If you’re a fan of The Selection by Kiera Cass or Everless by Sara Holland like I am, you’ll really enjoy the servant-girl-must-save-the-kingdom story of Common by Laurie Lucking. Today I’m sharing the questions and answers session I had with Laurie where she talks more about what inspired her to write her book.
Q&A with Author Laurie Lucking
I find that a story was often inspired by a question. Was there a question that inspired you to write Common?
It was more like a series of questions 🙂 I wanted to write a friendship that turns into romance, but because I love fairy tales, I started thinking things like “What if he was a prince and she was a maid?” “What if his parents arranged his engagement to someone else?” “What if the maid uncovered a plot against the royal family and had to save the day?” From there, my story was off and running!
Who is your favorite character? Were there things about him/her which couldn’t be included in the novel?
I think my favorite character has to be the protagonist, Leah, because there are so many aspects of her that remind me of my own teenage self and I love that she’s a quiet, understated heroine. In my original draft, the opening chapters took place during Leah’s childhood as she meets and becomes friends with the prince. Sadly, those chapters had to be cut. The opening is much stronger for it, but I do think those scenes were a fun look at Leah as a young girl, working hard at the palace and in search of a quiet refuge from her boisterous fellow servants.
Is there a scene or moment in your novel that really sticks with you? Can you tell us a little bit about it?
One scene that comes to mind is when Leah has retreated to her broom closet hideout and is crying after being teased by the stable hands. Prince Raphael finds her there and comforts her.
This scene stands out to me first because it’s a rare moment of vulnerability for Leah. She tries so hard to be strong and logical, and this is one occasion where she lets her guard down. I also love this scene because it’s one of the first times where hints of romance creep into Leah’s friendship with the prince. One of my favorite aspects of friendship-turned-romance relationships are those key moments where the characters start to view each other in a different light, and the hug they share in this scene is definitely one of those turning points.
My antagonist started out as a very murky concept because he stays behind-the-scenes for the majority of the book. But once he finally made an appearance, I drew a lot of inspiration from Rasputin in the 1997 film Anastasia and Jafar from Disney’s Aladdin. He’s a power-hungry, somewhat deranged yet oddly charismatic man who has been waiting a long time for revenge and has a twisted concept of justice.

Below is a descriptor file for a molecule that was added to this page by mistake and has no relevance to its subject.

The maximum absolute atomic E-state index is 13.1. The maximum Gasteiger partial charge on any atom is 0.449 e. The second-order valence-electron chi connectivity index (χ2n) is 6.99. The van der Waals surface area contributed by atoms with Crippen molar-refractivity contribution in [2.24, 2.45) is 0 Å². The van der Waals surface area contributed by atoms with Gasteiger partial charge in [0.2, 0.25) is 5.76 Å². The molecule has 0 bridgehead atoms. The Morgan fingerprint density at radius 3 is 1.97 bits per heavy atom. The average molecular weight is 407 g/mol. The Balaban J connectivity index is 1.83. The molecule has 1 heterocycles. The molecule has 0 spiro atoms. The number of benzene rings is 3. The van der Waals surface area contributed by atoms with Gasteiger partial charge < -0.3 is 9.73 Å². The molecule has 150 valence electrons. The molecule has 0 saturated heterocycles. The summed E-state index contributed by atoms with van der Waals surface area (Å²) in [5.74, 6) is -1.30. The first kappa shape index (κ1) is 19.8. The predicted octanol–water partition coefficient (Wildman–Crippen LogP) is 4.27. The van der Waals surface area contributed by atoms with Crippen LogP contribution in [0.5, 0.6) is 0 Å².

What do you most hope that readers take away from your novel?
I hope readers first of all realize that no one, no matter how ordinary they may seem, is “common.” We are all UNcommon and capable of extraordinary things! I also hope readers take away the reminder that often the darkest, most challenging parts of our journey are preparing us for something much greater.
What is one question about your novel you are often asked by readers?
I’m often asked about my inspiration for the mystics, the group of unusual nuns my protagonist encounters in the second half of Common. The concept derived from the mystics of the early Christian church—holy men and women who lived in seclusion to achieve a greater union with God and would occasionally receive visions from God. I used my license as a fantasy writer to expand on that idea and ended up with a group of ladies who are in equal parts devout and powerful.
What have you read recently that you loved, or what’s one book on your reading list that you’re super excited about finally getting to read?
I’m in the middle of my advance review copy of A Dance of Shadows by Erica Marie Hogan, and it’s fantastic! I loved the first book in the series, Winter Queen, so I couldn’t wait to get started with this one! Her writing style is so lyrical, and her characters and fantasy world are increasingly deep and complex. I would highly recommend it for fans of Christian fantasy!
About Laurie Lucking
An avid reader practically since birth, Laurie Lucking discovered her passion for writing after leaving her career as an attorney to become a stay-at-home mom. When she gets a break from playing superheroes and driving windup cars, she writes young adult fantasy with a strong thread of fairy tale romance. Her debut novel, Common, released in February from Love2ReadLove2Write Publishing, and her short story, “Threshold,” was published in a Fellowship of Fantasy anthology titled Mythical Doorways. Laurie is the Secretary of her local ACFW chapter and a co-founder of Lands Uncharted, a blog for fans of clean young adult speculative fiction. A Midwestern girl through and through, she currently lives in Minnesota with her husband and two young sons. Find out more by visiting www.laurielucking.com.
About Common by Laurie Lucking
Only one person knows of the plot against the royal family and cares enough to try to stop it—the servant girl they banished.
Leah spends her days scrubbing floors, polishing silver, and meekly curtsying to nobility. Nothing distinguishes her from the other commoners serving at the palace, except her red hair.
And her secret friendship with Rafe, the Crown Prince of Imperia.
But Leah’s safe, ordinary world begins to splinter. Rafe’s parents announce his betrothal to a foreign princess, and she unearths a plot to overthrow the royal family. When she reports it without proof, her life shatters completely when the queen banishes her for treason.
Harbored by an unusual group of nuns, Leah must secure Rafe’s safety before it’s too late. But her quest reveals a villain far more sinister than an ambitious nobleman with his eye on the throne.
Can a common maidservant summon the courage to fight for her dearest friend?